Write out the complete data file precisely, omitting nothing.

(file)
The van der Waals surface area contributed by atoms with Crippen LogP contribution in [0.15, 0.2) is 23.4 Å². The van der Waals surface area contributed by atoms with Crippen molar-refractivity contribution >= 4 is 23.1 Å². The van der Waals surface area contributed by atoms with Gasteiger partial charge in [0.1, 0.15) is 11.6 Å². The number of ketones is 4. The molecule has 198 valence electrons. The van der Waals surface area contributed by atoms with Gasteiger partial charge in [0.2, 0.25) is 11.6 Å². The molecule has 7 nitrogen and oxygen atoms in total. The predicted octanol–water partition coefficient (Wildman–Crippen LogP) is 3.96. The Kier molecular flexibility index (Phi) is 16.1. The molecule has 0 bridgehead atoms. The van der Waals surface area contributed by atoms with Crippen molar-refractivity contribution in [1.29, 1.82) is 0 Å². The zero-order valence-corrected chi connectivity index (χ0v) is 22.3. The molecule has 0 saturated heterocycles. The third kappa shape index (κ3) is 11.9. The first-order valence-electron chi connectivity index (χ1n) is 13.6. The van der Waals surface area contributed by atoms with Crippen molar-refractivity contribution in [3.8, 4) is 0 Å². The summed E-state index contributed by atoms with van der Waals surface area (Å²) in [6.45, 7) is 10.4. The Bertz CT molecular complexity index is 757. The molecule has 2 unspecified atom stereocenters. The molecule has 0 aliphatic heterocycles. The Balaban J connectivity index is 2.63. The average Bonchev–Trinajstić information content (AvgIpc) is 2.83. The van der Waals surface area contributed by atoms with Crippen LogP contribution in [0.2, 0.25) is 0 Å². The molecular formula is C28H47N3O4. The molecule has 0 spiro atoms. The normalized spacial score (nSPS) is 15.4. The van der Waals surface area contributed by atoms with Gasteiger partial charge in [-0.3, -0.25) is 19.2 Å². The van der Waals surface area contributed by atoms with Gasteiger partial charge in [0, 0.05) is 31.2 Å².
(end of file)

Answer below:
The van der Waals surface area contributed by atoms with Crippen LogP contribution in [0.15, 0.2) is 23.4 Å². The van der Waals surface area contributed by atoms with Crippen molar-refractivity contribution >= 4 is 23.1 Å². The van der Waals surface area contributed by atoms with Gasteiger partial charge in [0.1, 0.15) is 11.6 Å². The number of ketones is 4. The molecule has 198 valence electrons. The van der Waals surface area contributed by atoms with Gasteiger partial charge in [0.2, 0.25) is 11.6 Å². The molecule has 7 nitrogen and oxygen atoms in total. The predicted octanol–water partition coefficient (Wildman–Crippen LogP) is 3.96. The Kier molecular flexibility index (Phi) is 16.1. The molecule has 0 bridgehead atoms. The van der Waals surface area contributed by atoms with Crippen molar-refractivity contribution in [1.29, 1.82) is 0 Å². The zero-order valence-corrected chi connectivity index (χ0v) is 22.3. The molecule has 0 saturated heterocycles. The third kappa shape index (κ3) is 11.9. The first-order valence-electron chi connectivity index (χ1n) is 13.6. The van der Waals surface area contributed by atoms with Crippen molar-refractivity contribution in [3.8, 4) is 0 Å². The summed E-state index contributed by atoms with van der Waals surface area (Å²) in [6.45, 7) is 10.4. The Bertz CT molecular complexity index is 757. The molecule has 2 unspecified atom stereocenters. The molecule has 0 aliphatic heterocycles. The Balaban J connectivity index is 2.63. The average Bonchev–Trinajstić information content (AvgIpc) is 2.83. The van der Waals surface area contributed by atoms with Crippen LogP contribution in [0.2, 0.25) is 0 Å². The molecular formula is C28H47N3O4. The molecule has 0 spiro atoms. The normalized spacial score (nSPS) is 15.4. The van der Waals surface area contributed by atoms with Gasteiger partial charge in [-0.3, -0.25) is 19.2 Å². The van der Waals surface area contributed by atoms with Gasteiger partial charge in [0, 0.05) is 31.2 Å².